Local News

Water quality trumps roadless issue at Blue Lake

SITKA, ALASKA
Sitka’s utility director, Chris Brewton, says the “stars are aligned” for raising the Blue Lake dam and adding a third turbine. The project has encountered little, if any, resistance, and so far has survived the tug-of-war over the state capital budget and emerged as a $28-million line item.

“We’ve got complete community support. We’ve got 90-percent bond approval rating for our bond issuance. We’ve got the Sitka Conservation Society and other folks supporting us. We’ve done that movie to support it. Everyone in the community and the resource agencies are on board with the project. So I think it was very easy for the USDA to approve that.”

Brewton says the proposed Takatz Lake hydro project, which is in the preliminary permitting stage with the Federal Energy Regulatory Commission – or FERC – has far more obstacles to overcome under the Roadless Rule. Blue Lake was minor by comparison.

“The Takatz Lake project brought this issue to the forefront. FERC notified us that you need to talk to the Forest Service and resolve this roadless issue relative to the Takatz Lake feasibility study. And Oh, by the way, we think there may be impacts on the Blue Lake project as well. Sure enough, there was, but we were able to get it resolved fairly easily.”

The Takatz Lake project – if it is ever built – is decades away, and the project has always been linked to a road across Baranof Island. Takatz has been added to the Forest Service’s “Roadless Sensitive” issues list and, like Blue Lake, will require the Secretary’s signature.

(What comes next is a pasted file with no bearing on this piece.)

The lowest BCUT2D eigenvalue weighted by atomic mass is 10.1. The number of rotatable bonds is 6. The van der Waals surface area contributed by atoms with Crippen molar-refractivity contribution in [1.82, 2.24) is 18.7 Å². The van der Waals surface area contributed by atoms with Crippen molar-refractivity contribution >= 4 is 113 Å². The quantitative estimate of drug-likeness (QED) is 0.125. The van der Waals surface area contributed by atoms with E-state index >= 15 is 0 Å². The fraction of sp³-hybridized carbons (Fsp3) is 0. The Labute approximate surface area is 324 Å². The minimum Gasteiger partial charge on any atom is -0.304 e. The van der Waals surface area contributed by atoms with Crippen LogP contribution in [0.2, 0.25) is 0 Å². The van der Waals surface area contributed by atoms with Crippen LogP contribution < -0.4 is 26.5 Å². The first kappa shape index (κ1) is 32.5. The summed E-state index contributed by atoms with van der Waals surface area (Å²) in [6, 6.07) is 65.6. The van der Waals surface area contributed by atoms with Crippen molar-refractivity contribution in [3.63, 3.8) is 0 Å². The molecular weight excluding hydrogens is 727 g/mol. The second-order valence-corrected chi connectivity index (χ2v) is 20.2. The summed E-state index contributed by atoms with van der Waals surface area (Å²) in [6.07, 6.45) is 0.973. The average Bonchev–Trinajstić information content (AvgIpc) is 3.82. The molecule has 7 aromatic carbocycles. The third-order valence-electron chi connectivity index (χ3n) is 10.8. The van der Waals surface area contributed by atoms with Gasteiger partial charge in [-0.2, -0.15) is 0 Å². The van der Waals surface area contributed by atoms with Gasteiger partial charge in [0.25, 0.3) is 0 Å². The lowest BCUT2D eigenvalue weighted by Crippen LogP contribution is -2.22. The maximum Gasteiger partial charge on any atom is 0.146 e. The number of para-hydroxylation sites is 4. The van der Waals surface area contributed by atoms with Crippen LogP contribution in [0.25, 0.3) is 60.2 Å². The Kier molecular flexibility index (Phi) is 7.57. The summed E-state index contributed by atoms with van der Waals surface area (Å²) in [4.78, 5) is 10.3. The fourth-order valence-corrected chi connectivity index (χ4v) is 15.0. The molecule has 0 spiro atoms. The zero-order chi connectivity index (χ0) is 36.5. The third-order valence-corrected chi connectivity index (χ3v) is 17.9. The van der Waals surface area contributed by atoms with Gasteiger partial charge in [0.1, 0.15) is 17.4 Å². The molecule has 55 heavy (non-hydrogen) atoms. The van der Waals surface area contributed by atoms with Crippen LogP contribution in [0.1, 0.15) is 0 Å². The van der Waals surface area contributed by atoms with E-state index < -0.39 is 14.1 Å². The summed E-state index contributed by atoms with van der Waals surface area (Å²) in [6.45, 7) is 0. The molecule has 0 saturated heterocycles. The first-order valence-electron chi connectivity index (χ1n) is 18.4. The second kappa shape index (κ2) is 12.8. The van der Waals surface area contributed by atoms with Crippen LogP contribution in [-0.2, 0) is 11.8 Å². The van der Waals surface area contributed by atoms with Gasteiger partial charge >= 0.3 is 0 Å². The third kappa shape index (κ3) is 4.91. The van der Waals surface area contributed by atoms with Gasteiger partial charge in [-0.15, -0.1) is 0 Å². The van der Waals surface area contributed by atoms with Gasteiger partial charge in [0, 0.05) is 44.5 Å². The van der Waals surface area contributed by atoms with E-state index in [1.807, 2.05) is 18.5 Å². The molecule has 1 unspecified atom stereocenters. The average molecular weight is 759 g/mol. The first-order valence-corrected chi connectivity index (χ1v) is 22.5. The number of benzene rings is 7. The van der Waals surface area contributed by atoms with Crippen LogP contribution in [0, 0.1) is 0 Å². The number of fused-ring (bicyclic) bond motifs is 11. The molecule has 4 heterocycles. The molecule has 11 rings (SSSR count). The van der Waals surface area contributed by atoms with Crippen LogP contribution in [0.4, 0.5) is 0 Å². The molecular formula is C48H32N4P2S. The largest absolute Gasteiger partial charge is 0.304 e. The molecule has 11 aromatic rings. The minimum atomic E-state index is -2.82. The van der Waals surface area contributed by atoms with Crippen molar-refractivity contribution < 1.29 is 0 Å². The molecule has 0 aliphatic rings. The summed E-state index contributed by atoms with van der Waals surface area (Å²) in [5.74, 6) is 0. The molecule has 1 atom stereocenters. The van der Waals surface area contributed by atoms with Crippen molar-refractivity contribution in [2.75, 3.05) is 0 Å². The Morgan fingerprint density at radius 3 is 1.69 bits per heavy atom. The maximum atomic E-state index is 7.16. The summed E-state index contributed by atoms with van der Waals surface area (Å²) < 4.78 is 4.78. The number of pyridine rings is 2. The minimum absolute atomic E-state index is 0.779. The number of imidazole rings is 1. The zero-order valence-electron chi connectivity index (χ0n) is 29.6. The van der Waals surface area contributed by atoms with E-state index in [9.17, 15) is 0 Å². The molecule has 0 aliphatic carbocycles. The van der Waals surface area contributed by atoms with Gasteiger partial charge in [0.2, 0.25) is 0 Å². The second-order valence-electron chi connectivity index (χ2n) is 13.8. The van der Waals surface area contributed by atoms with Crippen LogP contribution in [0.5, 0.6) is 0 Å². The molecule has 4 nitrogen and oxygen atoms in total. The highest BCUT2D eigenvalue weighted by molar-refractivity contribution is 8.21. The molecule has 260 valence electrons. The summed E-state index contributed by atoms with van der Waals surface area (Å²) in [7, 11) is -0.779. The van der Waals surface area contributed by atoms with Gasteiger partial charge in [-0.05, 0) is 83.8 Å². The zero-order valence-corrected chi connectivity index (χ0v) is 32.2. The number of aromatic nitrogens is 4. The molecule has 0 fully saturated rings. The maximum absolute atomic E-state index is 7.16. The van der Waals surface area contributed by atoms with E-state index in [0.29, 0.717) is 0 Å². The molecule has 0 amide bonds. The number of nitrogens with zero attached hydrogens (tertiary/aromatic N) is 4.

But Takatz remains so far out that the Forest Service has not even begun to vet the project. A far more immediate concern is what to do about the 5-million board feet of timber that will be flooded out when the Blue Lake dam is raised.

Mark Buggins, Sitka’s environmental superintendent, says the tentative decision is to leave the trees standing when the lake rises. This will introduce organic carbons into the water as the needles and other brush decompose, which in turn can react with chlorine in the disinfection system to produce potentially harmful byproducts.

That doesn’t sound too good. Neither does the other option: taking the trees and brush completely out, and increasing turbidity in the lake. Buggins says turbidity is by far the bigger problem, since it would require expensive filtration to remedy – filtration which Sitka has never had to do before, and could cost millions.

The increase in organic carbons, on the other hand, would be a temporary problem. Buggins also suspects that the lake’s size may prevent the concentration of chlorine byproducts from exceeding safety limits.

But flooding a lake of standing timber will have one other byproduct that has more to do with aesthetics than safety: a lot of dead trees. The Forest Service calls it a “ghost forest” and has entered its concerns over how access to the far end of Blue Lake for hunters and hikers may be impaired.

If Blue Lake were not also Sitka’s drinking water supply, ghost forests and turbidity would likely not loom as large for the project. Buggins says, “Water quality is the driving factor in what we do there.”

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